Jay said...

David, I absolutely agree with you about the goal system. It is a beautiful and stressful system that offers as great of distinction in its rewards as it does guilt and fear in its failures. Unachieved goals become scars you wear until the next cycle of completes. Achieved goals mean more playing time, better stats and, as you point out, the player becoming literally and physically better at the game with practice.

I'm completely addicted to RTTS, but I enjoy taking a break now and then for some old-school 1 on 1 exhibition games. Feel free to hit me up on PSN anytime.
id: BruzeWayne

Kirk Hamilton said...

Brian, that's good! And it strikes me that by your definition, the Pulse sections of FFXIII in fact aren't a grind, since players don't have to shift play styles to make it through. The game merely halts story progression until a certain party level is achieved.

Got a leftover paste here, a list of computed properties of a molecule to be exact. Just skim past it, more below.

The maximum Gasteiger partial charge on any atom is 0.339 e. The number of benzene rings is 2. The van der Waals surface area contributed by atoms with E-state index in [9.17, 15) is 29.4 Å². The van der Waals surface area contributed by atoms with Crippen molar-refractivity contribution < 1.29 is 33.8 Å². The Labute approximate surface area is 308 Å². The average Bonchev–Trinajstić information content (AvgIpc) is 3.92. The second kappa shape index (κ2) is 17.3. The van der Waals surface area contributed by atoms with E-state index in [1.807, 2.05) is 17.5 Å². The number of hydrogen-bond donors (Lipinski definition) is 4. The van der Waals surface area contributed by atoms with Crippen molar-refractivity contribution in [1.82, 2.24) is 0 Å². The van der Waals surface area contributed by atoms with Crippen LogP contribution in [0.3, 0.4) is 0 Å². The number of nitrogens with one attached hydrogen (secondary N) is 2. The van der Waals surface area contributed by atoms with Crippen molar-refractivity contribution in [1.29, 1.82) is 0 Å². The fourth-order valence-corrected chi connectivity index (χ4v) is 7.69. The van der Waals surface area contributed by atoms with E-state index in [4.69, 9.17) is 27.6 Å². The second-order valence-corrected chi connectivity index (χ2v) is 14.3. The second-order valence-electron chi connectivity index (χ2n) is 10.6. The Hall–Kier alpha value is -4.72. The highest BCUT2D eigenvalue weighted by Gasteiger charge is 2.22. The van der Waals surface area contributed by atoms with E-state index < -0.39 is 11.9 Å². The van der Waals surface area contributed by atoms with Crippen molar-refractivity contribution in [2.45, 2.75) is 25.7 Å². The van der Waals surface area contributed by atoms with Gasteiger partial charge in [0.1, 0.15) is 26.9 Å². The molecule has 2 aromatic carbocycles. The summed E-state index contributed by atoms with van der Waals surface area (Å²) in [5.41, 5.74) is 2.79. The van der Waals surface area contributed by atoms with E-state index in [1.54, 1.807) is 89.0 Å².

And that's totally true about MW and other persistent online FPS's - you have to do monotonous crap with rubbish gear for a long time just to get to where you can play the game as you want.

That steep bar for entry is actually a big part of why I've never gotten into MW online. I hate running around with my jank AK getting perforated by dudes with reflex scopes and night vision and whatever.

David Carlton said...

Funny you should bring this up, because I was just thinking about this topic last night and tonight. The tentative definition that I'll propose is this: a grind is when a game has three (or possibly two) directly adjacent mechanics that all depend on extrinsic motivation.